The cast of characters is where the game really shines, though. Aside from Kreia (an enigmatic woman who stresses being neutral in all decisions), every character has some backstory that requires trust and increasing the "Force Bond" with them to access. I truly liked that you could upgrade various aspects of your teammates' abilities by either talking to them a lot or helping them with certain decisions.

It's pretty much a given that if you're going to play KOTOR II, you need the Restored Content Mod. Not only does it restore the bulk of the ending which was scrapped by Obsidian in their rush to finish the game for a Christmas deadline, but it also fixes a lot of the bugs and underlying coding issues found throughout the game. I used it the first time I played the game, and I can't imagine going without it. In the same vein, the M4-78 Enhancement Project fills in an unfinished questline and gives some great upgrades to your droid party members, along with some awesome consequences later in the game - I was so pumped to see the droid army helping me during a later encounter.

It's not all perfect, though. While the crafting system is very good (and has shades of Mass Effect, which came out three years later), it's far too easy to be stuck with a large amount of components and weapons that are unusable, and there's never any real need to upgrade your gear beyond a handful of weapons.

Likewise, the ending (even with the Restored Content Mod) is a huge slog. There's a mid-mission quest with a robotic remote, which you are forced into, which is impossible to complete if you didn't clear out all the enemies from the map just prior to starting it. Likewise, the final fortress is a huge slog and is only passable through spamming Force powers or avoiding the majority of enemies.

That said, KOTOR II is well worth your time and money. The way it turns many of the elements of the Star Wars universe on its head and keeps up the energy and characterization through its runtime is still near-unmatched in this day and age, and I heartily recommend that every RPG fan check this game out at least once.
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37 of 40 people (93%) found this review helpful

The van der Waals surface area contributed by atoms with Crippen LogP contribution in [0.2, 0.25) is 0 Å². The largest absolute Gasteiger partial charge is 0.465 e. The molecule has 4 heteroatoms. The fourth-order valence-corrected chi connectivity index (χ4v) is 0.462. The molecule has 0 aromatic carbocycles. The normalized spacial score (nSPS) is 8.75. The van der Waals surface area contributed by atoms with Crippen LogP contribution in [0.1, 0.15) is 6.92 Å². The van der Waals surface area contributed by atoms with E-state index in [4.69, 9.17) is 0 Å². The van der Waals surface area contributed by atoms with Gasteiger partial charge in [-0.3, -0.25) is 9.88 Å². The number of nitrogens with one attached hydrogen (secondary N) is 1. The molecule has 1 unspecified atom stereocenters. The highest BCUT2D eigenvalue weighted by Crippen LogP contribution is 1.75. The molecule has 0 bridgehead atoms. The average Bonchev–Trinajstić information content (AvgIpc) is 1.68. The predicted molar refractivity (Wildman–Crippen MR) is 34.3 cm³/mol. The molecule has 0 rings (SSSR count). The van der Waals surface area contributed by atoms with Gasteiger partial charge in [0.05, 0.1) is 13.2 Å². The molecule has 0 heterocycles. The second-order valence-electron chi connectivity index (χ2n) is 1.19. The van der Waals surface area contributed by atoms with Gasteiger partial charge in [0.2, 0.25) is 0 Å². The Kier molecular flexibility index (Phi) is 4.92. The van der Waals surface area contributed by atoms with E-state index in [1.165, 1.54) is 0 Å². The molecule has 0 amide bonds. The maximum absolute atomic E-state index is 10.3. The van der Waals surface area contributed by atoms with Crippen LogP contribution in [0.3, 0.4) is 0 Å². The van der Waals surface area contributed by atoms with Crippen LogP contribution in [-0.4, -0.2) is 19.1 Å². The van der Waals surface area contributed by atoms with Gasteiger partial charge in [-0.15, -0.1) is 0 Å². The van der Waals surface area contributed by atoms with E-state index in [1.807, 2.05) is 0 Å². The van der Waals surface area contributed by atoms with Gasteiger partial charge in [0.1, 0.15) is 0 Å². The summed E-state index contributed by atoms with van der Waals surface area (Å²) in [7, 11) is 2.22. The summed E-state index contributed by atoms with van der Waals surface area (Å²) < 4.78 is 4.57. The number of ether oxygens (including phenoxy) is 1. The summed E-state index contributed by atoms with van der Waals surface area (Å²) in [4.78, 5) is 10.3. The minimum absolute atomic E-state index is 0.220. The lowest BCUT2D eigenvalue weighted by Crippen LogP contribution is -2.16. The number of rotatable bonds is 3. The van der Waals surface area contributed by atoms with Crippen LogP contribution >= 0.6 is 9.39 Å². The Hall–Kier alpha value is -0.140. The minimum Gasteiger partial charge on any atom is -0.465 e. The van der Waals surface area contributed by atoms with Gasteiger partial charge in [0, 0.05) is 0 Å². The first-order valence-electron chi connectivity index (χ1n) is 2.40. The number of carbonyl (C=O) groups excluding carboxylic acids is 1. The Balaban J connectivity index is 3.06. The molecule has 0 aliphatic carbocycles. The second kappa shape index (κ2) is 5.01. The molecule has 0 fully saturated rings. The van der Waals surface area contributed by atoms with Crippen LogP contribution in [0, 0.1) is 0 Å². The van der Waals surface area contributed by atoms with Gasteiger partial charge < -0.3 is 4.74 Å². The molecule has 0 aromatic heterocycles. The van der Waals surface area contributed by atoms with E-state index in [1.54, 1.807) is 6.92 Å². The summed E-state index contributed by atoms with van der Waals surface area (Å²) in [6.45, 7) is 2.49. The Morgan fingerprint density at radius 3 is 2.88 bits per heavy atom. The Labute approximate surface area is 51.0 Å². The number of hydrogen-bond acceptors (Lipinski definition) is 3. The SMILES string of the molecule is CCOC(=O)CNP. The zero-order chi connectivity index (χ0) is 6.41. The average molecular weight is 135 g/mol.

6.8 hrs on record
Posted: October 30
If you enjoyed the original, you will enjoy this.

Gameplay is same ol, same ol, good or bad.

Graphics are nice, scales nice.

If you're gonna play, DO NOT FORGET TO DOWNLOAD THE RESTORED CONTENT MOD! It replaces all the lost scenes and quest arcs left out from the console port!

>> http://www.moddb.com/mods/the-sith-lords-restored-content-mod-tslrcm/downloads/tslrcm-183 <<

8/10

Only con is the usual KOTOR syndrome of vague quest lines. Random backtracking to finish a quest can get annoying
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23 of 24 people (96%) found this review helpful
3.6 hrs on record
Posted: November 17
Star Wars: Knights of the Old Republic II - The Sith Lords is an Adventure RPG based on the D20 System. As the Republic lies in shambles five years after the Dark Wars, a former Jedi who lost his connection to the force is pursued by a trio of dark jedi masters who roam the galaxy, seeking its destruction.

Pros: Darker story than the previous one with a lot of shades of grey. Alligning yourself with the light side of the force may cause death, while other times the dark side of the force may save innocent lives, and seeing the consequences of your actions makes much more of a moral struggle to determine what really is the right thing to do. You get to spend time and train some of your companions into jedis, and yourself get to upgrade your jedi class with a new selection of 3 jedi master classes. Crafting has also been enhanced, adding among other things the ability to disassemble existing items into parts and chemicals. There also are many winks to locations or characters from the previous game, without actually needing to have played it to understand everything.

Cons: As with the previous game, the graphics didn’t age too well, and unfamiliarity with tabletop RPGs and the D20 system might confuse many who try to understand and optimize their character’s equipment. The game has multiple bugs due to problems in the development, making the story somewhat hard to follow: A cut scene might pop in but the scene that lead to that event was missing, or maybe you were on your way somewhere and suddenly jump to your cockpit with your ship having landed on a planet you’re unsure how you got there.

Verdict: This is a darker game using the same mechanics as the previous one. The bugs aren’t game breaking, and actually added to the strange and unsure atmosphere your character goes through in understanding the larger forces involved. If you didn’t like the first one, you won’t like this one either. But otherwise, I definitively recommand it!